A subcontractor who sued the general contractor for failure to pay and the surety on the general contractor’s bond should name the general contractor as a necessary party to the suit on the bond, but the surety’s demurrer is sustained because the sub is time-barred from amending its complaint to add the general contractor as a party to the suit on the bond, says the Loudoun County Circuit Court.
General contractor Bacon Construction hired subcontractor ADS Construction Inc. for a project on a commercial property leased by H&M Hennes & Mauritz LP. A dispute arose between Bacon and ADS over Bacon’s failure to pay ADS. On Feb. 8, 2012, ADS filed a memorandum of mechanic’s lien. On April 12, 2012, Bacon filed a petition to bond mechanic’s lien and a decree bonding lien was entered by this court. The surety of the bond that secures any obligation of Bacon to ADS with respect to the mechanic’s lien is Westfield Insurance.
ADS has sued Bacon and Westfield and the carrier has demurred.
The issue raised by the carrier’s demurrer is whether Bacon Construction, as the general contractor who is the principal under the bond, is a necessary party to the suit on the bond.
The applicable statute, Va. Code § 43-71, provides in relevant part that the sureties on any such bond, which may be involved in any suit or action brought under the statute, shall be made parties to such suit. The statute does not address whether the principal under the bond is also a necessary party. Although ADS Construction argues the statute should be construed to find the bond principal is not required to be named in a suit on the bond, the court believes the statute does not limit the necessary parties to a suit on the bond to the surety.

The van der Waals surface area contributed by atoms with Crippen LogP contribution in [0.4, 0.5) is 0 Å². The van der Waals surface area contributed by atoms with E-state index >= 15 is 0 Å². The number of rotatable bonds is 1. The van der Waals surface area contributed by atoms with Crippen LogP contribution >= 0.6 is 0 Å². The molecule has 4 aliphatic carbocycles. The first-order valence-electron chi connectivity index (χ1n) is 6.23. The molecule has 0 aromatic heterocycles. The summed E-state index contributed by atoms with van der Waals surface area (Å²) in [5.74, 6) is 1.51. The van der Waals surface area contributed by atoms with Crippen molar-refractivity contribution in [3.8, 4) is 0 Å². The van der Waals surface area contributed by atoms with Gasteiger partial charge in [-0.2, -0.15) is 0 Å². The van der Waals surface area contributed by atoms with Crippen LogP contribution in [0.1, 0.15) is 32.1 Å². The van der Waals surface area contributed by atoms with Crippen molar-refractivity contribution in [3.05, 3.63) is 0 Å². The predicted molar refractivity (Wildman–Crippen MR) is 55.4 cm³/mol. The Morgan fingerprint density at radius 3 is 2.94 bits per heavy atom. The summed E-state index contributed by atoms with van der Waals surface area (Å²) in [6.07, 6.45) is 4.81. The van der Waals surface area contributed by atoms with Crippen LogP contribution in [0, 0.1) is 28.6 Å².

In this case, the release of lien bond provides that Bacon as principal and Westfield as surety are held and firmly bound unto ADS. Because the bond does not absolve Bacon from liability to ADS, Bacon retains an immediate interest in resisting the demand made in the suit on bond. Accordingly, Bacon is a necessary party to ADS’ suit on bond.
Westfield argues the statute of limitations has expired for ADS to add Bacon as a party to ADS’ suit on the bond. Pursuant to Va. Code § 43-17, ADS was required to commence its action to enforce its lien within six months from the time the lien was recorded. ADS asks for leave to amend its complaint to add Bacon as a party to ADS’ suit on bond. In this case, ADS recorded its lien on Feb. 8, 2012. Because more than six months have passed since this time, ADS is time-barred from amending its complaint to add Bacon as a part to ADS’ suit on bond.
The court will sustain Westfield’s demurrer with prejudice.
ADS Construction Inc. v. Bacon Construction Co. (McCahill) No. CL 74720, Oct. 18, 2012; Loudoun County Cir.Ct.; Seth A. Robbins, Robert K. Richardson for the parties. VLW 012-8-173, 4 pp.